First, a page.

PolyJet Best Practices: How to Prototype Surfaces with Varied Friction Coefficients
Friction is defined as the force that opposes the relative motion or tendency of such motion of two surfaces in contact. The friction coefficient of a prototype’s surface is a functional component, not an aesthetic one, and simulates the end product’s mechanical properties. A well-designed prototype that takes friction into consideration can have the following advantages: an improved grip for the end-user, reduced part wear, simulated movement functionality and sliding abilities.
PolyJetTM ConnexTM 3D Printing systems provide a solution for prototyping surfaces with varied friction coefficients that were impossible or cost-prohibitive to prototype in the past. By being able to print several materials in one build process, Connex systems can produce prototypes with varying friction areas on one given part. Users determine the friction coefficients for different areas of a part according to the load factor. This saves time and money by providing an easy solution for prototyping complex parts whose dynamic friction coefficients can be tested in a single build process.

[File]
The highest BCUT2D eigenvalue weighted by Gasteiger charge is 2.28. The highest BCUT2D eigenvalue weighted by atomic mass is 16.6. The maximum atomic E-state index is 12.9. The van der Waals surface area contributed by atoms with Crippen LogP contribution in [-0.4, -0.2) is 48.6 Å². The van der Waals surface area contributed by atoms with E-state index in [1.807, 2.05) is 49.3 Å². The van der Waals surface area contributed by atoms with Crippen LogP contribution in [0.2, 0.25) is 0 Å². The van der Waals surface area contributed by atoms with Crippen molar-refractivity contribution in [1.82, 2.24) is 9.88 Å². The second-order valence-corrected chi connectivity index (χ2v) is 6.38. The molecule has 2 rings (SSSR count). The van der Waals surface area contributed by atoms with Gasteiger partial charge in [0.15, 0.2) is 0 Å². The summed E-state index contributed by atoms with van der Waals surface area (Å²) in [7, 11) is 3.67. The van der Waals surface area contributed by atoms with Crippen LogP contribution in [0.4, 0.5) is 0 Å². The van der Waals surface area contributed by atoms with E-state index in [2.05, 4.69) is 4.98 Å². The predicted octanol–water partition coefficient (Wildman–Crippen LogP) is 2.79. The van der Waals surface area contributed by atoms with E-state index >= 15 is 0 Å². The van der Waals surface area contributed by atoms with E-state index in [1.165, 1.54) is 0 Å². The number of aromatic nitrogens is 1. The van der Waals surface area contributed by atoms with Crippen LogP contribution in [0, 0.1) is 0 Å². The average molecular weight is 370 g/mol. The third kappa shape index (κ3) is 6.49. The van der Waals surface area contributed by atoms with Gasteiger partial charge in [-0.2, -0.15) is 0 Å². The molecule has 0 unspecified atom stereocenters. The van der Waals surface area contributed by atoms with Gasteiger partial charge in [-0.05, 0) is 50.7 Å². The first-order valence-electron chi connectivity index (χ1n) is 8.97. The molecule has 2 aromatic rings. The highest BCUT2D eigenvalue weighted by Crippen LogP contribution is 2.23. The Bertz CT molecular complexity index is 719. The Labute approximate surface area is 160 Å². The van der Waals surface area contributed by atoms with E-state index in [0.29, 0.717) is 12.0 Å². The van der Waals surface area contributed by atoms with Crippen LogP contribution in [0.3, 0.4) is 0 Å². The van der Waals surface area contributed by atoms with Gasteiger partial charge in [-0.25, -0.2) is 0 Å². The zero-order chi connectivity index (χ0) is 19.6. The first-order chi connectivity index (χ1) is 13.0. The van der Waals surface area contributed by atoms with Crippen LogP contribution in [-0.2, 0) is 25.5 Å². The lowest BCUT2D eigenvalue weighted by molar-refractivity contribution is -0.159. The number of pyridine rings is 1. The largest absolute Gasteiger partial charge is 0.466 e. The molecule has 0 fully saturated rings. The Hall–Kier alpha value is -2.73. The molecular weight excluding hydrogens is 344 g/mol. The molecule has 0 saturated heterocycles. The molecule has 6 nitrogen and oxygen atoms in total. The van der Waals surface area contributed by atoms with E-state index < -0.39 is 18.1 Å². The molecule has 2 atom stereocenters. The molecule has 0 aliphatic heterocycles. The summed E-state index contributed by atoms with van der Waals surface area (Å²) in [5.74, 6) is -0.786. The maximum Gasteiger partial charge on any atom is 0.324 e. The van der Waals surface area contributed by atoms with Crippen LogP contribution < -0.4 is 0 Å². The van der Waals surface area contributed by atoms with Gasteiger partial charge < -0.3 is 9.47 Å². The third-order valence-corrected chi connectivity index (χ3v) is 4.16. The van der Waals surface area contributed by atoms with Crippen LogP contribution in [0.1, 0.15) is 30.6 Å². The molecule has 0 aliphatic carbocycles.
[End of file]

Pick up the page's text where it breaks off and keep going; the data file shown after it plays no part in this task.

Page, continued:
The following tutorial is brought to you by Stratasys:
Step 1: Saving
Save your design in separate STL files according to the different parts. This is recommended for flexible areas, as well as for rigid parts. Later, the parts can be printed in different colors to visually separate areas of the model.
Step 2: Labeling
Label each part with its relevant Shore value. Labeling will help you easily determine which Shore values received the highest score in your evaluation criteria tests.
Step 3: Designing
Design your model in such a manner to enable the mounting of flexible parts on your full assembly of rigid and flexible parts. You can then use the Connex system’s ability to print up to 9 different Shore values in one build process and then assemble each part on the model for evaluation.
Step 4: Coating
Use the Objet StudioTM software to coat parts with various thicknesses from 0.3mm to 3mm with one mouse click. You may use any one of the different digital materials as the coating material.
To avoid disengagements, design the model so the rigid material extrudes as a thin core into the flexible one (see figure 3). This creates a connection that can withstand repeated flexing and bending.